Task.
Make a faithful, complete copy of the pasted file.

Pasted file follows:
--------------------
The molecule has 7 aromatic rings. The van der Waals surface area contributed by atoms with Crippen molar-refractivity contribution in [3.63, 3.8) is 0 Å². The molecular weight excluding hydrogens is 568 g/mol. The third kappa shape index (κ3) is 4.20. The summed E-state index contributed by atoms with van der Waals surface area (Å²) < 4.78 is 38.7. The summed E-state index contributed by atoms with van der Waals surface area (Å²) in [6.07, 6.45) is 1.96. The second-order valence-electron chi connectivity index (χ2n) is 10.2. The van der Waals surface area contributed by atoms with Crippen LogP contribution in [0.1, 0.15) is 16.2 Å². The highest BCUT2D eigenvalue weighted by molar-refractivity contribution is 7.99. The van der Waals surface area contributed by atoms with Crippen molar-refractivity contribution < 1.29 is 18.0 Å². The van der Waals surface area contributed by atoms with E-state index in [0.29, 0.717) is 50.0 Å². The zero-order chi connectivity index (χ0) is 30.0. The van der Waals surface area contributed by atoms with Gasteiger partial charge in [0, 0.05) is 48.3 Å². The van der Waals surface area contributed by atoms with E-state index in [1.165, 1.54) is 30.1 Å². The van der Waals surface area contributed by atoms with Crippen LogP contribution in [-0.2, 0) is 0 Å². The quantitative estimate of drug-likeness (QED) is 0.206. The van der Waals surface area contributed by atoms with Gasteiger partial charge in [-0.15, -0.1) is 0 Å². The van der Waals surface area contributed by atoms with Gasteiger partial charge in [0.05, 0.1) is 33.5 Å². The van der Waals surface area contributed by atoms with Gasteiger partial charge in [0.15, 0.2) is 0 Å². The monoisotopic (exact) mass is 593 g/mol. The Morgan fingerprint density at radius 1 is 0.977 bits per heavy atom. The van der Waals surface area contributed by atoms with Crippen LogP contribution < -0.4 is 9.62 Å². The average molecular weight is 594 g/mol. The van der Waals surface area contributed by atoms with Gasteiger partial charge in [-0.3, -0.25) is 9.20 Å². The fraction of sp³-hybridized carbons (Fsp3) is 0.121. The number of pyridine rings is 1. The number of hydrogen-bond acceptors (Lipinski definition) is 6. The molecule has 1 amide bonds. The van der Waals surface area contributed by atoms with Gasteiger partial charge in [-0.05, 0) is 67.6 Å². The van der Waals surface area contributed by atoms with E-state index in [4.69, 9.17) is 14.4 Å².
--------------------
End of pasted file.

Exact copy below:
The molecule has 7 aromatic rings. The van der Waals surface area contributed by atoms with Crippen molar-refractivity contribution in [3.63, 3.8) is 0 Å². The molecular weight excluding hydrogens is 568 g/mol. The third kappa shape index (κ3) is 4.20. The summed E-state index contributed by atoms with van der Waals surface area (Å²) < 4.78 is 38.7. The summed E-state index contributed by atoms with van der Waals surface area (Å²) in [6.07, 6.45) is 1.96. The second-order valence-electron chi connectivity index (χ2n) is 10.2. The van der Waals surface area contributed by atoms with Crippen LogP contribution in [0.1, 0.15) is 16.2 Å². The highest BCUT2D eigenvalue weighted by molar-refractivity contribution is 7.99. The van der Waals surface area contributed by atoms with Crippen molar-refractivity contribution < 1.29 is 18.0 Å². The van der Waals surface area contributed by atoms with E-state index in [0.29, 0.717) is 50.0 Å². The zero-order chi connectivity index (χ0) is 30.0. The van der Waals surface area contributed by atoms with Gasteiger partial charge in [0, 0.05) is 48.3 Å². The van der Waals surface area contributed by atoms with E-state index in [1.165, 1.54) is 30.1 Å². The van der Waals surface area contributed by atoms with Crippen LogP contribution in [-0.2, 0) is 0 Å². The quantitative estimate of drug-likeness (QED) is 0.206. The van der Waals surface area contributed by atoms with Gasteiger partial charge in [-0.15, -0.1) is 0 Å². The van der Waals surface area contributed by atoms with Gasteiger partial charge in [0.05, 0.1) is 33.5 Å². The van der Waals surface area contributed by atoms with Gasteiger partial charge in [0.15, 0.2) is 0 Å². The monoisotopic (exact) mass is 593 g/mol. The Morgan fingerprint density at radius 1 is 0.977 bits per heavy atom. The van der Waals surface area contributed by atoms with Crippen LogP contribution < -0.4 is 9.62 Å². The average molecular weight is 594 g/mol. The van der Waals surface area contributed by atoms with Gasteiger partial charge in [-0.3, -0.25) is 9.20 Å². The fraction of sp³-hybridized carbons (Fsp3) is 0.121. The number of pyridine rings is 1. The number of hydrogen-bond acceptors (Lipinski definition) is 6. The molecule has 1 amide bonds. The van der Waals surface area contributed by atoms with Gasteiger partial charge in [-0.05, 0) is 67.6 Å². The van der Waals surface area contributed by atoms with E-state index in [4.69, 9.17) is 14.4 Å².